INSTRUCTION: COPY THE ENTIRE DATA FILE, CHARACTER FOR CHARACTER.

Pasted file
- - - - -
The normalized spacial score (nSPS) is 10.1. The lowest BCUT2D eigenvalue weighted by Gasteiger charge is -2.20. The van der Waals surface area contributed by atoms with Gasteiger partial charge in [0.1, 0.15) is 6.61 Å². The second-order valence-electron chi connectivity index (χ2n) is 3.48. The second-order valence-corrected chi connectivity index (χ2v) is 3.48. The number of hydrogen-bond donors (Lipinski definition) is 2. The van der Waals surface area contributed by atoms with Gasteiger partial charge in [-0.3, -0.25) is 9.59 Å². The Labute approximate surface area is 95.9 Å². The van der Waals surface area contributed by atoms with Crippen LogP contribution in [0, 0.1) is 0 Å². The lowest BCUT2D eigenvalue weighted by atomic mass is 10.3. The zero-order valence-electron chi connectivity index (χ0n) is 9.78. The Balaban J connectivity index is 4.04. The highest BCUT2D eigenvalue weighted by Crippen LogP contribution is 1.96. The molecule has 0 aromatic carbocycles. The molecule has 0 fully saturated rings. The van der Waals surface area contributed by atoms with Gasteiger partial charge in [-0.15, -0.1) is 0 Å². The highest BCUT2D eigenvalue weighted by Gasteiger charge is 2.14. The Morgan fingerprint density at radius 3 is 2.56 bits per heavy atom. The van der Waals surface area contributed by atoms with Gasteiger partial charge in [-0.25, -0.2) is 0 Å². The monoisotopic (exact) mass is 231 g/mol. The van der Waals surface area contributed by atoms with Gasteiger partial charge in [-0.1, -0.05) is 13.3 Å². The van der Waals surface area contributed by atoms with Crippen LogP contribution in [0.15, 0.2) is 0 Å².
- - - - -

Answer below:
The normalized spacial score (nSPS) is 10.1. The lowest BCUT2D eigenvalue weighted by Gasteiger charge is -2.20. The van der Waals surface area contributed by atoms with Gasteiger partial charge in [0.1, 0.15) is 6.61 Å². The second-order valence-electron chi connectivity index (χ2n) is 3.48. The second-order valence-corrected chi connectivity index (χ2v) is 3.48. The number of hydrogen-bond donors (Lipinski definition) is 2. The van der Waals surface area contributed by atoms with Gasteiger partial charge in [-0.3, -0.25) is 9.59 Å². The Labute approximate surface area is 95.9 Å². The van der Waals surface area contributed by atoms with Crippen LogP contribution in [0, 0.1) is 0 Å². The lowest BCUT2D eigenvalue weighted by atomic mass is 10.3. The zero-order valence-electron chi connectivity index (χ0n) is 9.78. The Balaban J connectivity index is 4.04. The highest BCUT2D eigenvalue weighted by Crippen LogP contribution is 1.96. The molecule has 0 aromatic carbocycles. The molecule has 0 fully saturated rings. The van der Waals surface area contributed by atoms with Gasteiger partial charge in [-0.15, -0.1) is 0 Å². The highest BCUT2D eigenvalue weighted by Gasteiger charge is 2.14. The Morgan fingerprint density at radius 3 is 2.56 bits per heavy atom. The van der Waals surface area contributed by atoms with Gasteiger partial charge in [-0.25, -0.2) is 0 Å². The monoisotopic (exact) mass is 231 g/mol. The van der Waals surface area contributed by atoms with Gasteiger partial charge in [-0.1, -0.05) is 13.3 Å². The van der Waals surface area contributed by atoms with Crippen LogP contribution in [0.15, 0.2) is 0 Å².